Monday, 8 September 2008

In the news...

Two articles from Medscape that caught my attention.

For starters, there's a comment on US News & World Report's rankings for cardiovascular care. Leading the pack was Cleveland Clinic, followed in turn by the Mayo clinic and Johns Hopkins Hospital. Oh well, better luck next year to the latter two. (Of course, something like this ratings like this are largely just silly, as they are so subjective and so averaged-out that they have almost no individual value.)

Then there was the report on a study that showed a reasonably strong association with vitamin D deficiency and cardiovascular risk. Some people are going as far as to say that vitamin D deficiency could soon be classed alongside things like smoking and hyperlipidaemia as causes of cardiovascular events. To quote:

Melamed and colleagues found those in the lowest quartile of vitamin-D levels had a 26% higher risk of all-cause mortality and a similar increased risk of cardiovascular disease (CVD) mortality, although the latter was not statistically significant. They did not find an association between low vitamin-D levels and cancer mortality or other causes of death, however.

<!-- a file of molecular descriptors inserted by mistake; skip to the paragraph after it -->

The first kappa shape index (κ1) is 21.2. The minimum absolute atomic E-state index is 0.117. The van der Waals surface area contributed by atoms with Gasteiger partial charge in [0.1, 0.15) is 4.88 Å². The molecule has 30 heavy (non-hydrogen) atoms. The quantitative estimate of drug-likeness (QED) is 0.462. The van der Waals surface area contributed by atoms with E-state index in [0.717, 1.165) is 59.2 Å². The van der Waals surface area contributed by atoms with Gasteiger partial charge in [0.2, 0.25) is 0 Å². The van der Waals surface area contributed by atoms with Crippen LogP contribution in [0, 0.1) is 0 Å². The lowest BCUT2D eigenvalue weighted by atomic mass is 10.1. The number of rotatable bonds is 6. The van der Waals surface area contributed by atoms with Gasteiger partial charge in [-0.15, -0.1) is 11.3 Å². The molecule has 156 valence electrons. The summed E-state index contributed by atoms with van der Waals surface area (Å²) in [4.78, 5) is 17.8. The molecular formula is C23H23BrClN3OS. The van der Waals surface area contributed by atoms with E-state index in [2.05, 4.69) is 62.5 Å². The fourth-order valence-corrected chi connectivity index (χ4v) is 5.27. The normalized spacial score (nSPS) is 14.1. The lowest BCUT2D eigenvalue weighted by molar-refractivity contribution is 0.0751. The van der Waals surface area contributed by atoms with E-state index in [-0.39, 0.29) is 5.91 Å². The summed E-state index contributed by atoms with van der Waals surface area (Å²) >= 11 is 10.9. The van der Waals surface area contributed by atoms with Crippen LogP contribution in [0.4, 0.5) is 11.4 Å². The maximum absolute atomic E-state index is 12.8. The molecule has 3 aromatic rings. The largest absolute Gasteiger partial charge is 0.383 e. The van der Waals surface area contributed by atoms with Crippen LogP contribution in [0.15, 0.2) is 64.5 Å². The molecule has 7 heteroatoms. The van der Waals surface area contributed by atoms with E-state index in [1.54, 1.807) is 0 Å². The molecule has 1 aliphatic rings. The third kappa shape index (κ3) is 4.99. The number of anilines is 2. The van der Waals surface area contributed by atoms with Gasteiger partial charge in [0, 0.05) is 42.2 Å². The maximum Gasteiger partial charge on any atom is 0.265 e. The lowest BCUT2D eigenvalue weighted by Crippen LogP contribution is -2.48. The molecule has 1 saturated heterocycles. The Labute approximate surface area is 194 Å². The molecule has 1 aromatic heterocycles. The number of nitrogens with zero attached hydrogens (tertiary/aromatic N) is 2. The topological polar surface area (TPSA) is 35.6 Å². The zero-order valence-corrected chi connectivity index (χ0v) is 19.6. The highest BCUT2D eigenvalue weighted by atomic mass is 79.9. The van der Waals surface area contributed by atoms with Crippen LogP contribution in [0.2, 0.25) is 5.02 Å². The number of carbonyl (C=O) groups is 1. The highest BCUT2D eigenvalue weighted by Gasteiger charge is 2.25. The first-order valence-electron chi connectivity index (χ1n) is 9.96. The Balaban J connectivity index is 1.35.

Two fairly straightforward points can be made here. Firstly, just because vitamin D deficiency might increase your cardiovascular risk profile, it does not mean that taking vitamin D supplements if you are not vitamin D deficient will be beneficial. In fact, this might also be bad for you (supplements of vitamins A and E have been implicated in a similar regard!) Secondly, the study mentioned is a classic observational study, which is rather powerless to distinguish a correlation from a cause. (To choose the first example that came into my head, smoking, in addition to increasing your cardiovascular risks, might also lower vitamin D levels. This would account for the findings, while also deny vitamin D any role in the pathogenesis of heart attacks and strokes.) To tease out the actual causal pathways (or lack thereof), we need a randomised control trial, as the study authors themselves acknowledge. An interesting first step, nonetheless.

No comments:

Post a Comment